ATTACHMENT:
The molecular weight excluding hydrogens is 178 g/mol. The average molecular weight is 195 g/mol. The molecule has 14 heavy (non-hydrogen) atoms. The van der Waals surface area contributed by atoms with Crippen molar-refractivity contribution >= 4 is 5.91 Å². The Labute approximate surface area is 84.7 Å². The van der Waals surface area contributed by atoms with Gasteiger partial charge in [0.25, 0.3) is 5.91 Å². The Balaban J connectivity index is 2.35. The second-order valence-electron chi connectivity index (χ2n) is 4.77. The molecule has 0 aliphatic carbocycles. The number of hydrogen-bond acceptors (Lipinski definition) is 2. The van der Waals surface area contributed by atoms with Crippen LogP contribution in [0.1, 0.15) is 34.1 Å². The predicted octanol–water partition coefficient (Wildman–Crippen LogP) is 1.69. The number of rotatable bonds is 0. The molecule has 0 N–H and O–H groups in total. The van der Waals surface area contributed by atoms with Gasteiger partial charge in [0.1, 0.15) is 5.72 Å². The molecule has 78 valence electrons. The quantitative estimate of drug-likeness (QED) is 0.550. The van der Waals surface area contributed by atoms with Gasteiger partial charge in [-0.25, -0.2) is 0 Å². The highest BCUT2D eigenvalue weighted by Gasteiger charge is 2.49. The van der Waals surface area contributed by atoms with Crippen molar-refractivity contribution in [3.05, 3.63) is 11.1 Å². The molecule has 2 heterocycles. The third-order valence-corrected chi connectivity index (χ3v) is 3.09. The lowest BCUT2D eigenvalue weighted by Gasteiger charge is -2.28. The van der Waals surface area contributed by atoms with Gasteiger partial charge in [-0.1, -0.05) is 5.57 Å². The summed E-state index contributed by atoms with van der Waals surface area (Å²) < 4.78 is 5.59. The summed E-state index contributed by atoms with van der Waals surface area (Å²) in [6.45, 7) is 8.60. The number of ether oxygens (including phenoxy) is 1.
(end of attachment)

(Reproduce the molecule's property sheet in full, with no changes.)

The molecular weight excluding hydrogens is 178 g/mol. The average molecular weight is 195 g/mol. The molecule has 14 heavy (non-hydrogen) atoms. The van der Waals surface area contributed by atoms with Crippen molar-refractivity contribution >= 4 is 5.91 Å². The Labute approximate surface area is 84.7 Å². The van der Waals surface area contributed by atoms with Gasteiger partial charge in [0.25, 0.3) is 5.91 Å². The Balaban J connectivity index is 2.35. The second-order valence-electron chi connectivity index (χ2n) is 4.77. The molecule has 0 aliphatic carbocycles. The number of hydrogen-bond acceptors (Lipinski definition) is 2. The van der Waals surface area contributed by atoms with Crippen LogP contribution in [0.1, 0.15) is 34.1 Å². The predicted octanol–water partition coefficient (Wildman–Crippen LogP) is 1.69. The number of rotatable bonds is 0. The molecule has 0 N–H and O–H groups in total. The van der Waals surface area contributed by atoms with Gasteiger partial charge in [0.1, 0.15) is 5.72 Å². The molecule has 78 valence electrons. The quantitative estimate of drug-likeness (QED) is 0.550. The van der Waals surface area contributed by atoms with Gasteiger partial charge in [-0.25, -0.2) is 0 Å². The highest BCUT2D eigenvalue weighted by Gasteiger charge is 2.49. The van der Waals surface area contributed by atoms with Crippen molar-refractivity contribution in [3.05, 3.63) is 11.1 Å². The molecule has 2 heterocycles. The third-order valence-corrected chi connectivity index (χ3v) is 3.09. The lowest BCUT2D eigenvalue weighted by Gasteiger charge is -2.28. The van der Waals surface area contributed by atoms with Gasteiger partial charge in [-0.1, -0.05) is 5.57 Å². The summed E-state index contributed by atoms with van der Waals surface area (Å²) < 4.78 is 5.59. The summed E-state index contributed by atoms with van der Waals surface area (Å²) in [6.45, 7) is 8.60. The number of ether oxygens (including phenoxy) is 1.